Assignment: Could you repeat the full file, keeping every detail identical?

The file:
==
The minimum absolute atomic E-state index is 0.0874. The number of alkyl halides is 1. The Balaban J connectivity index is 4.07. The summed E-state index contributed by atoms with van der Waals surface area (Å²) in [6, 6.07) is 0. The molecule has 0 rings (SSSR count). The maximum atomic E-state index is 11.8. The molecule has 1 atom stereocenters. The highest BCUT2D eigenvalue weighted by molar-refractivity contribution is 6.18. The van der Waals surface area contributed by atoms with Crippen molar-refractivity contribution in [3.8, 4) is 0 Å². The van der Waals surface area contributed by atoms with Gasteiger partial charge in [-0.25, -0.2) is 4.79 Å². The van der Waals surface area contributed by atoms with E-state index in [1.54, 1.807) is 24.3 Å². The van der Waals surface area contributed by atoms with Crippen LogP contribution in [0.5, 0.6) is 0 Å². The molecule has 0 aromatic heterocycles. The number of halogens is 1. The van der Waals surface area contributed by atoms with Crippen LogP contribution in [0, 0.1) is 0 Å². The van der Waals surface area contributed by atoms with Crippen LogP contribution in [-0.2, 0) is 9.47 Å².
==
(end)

The minimum absolute atomic E-state index is 0.0874. The number of alkyl halides is 1. The Balaban J connectivity index is 4.07. The summed E-state index contributed by atoms with van der Waals surface area (Å²) in [6, 6.07) is 0. The molecule has 0 rings (SSSR count). The maximum atomic E-state index is 11.8. The molecule has 1 atom stereocenters. The highest BCUT2D eigenvalue weighted by molar-refractivity contribution is 6.18. The van der Waals surface area contributed by atoms with Crippen molar-refractivity contribution in [3.8, 4) is 0 Å². The van der Waals surface area contributed by atoms with Gasteiger partial charge in [-0.25, -0.2) is 4.79 Å². The van der Waals surface area contributed by atoms with E-state index in [1.54, 1.807) is 24.3 Å². The van der Waals surface area contributed by atoms with Crippen LogP contribution in [0.5, 0.6) is 0 Å². The molecule has 0 aromatic heterocycles. The number of halogens is 1. The van der Waals surface area contributed by atoms with Crippen LogP contribution in [0, 0.1) is 0 Å². The van der Waals surface area contributed by atoms with Crippen LogP contribution in [-0.2, 0) is 9.47 Å².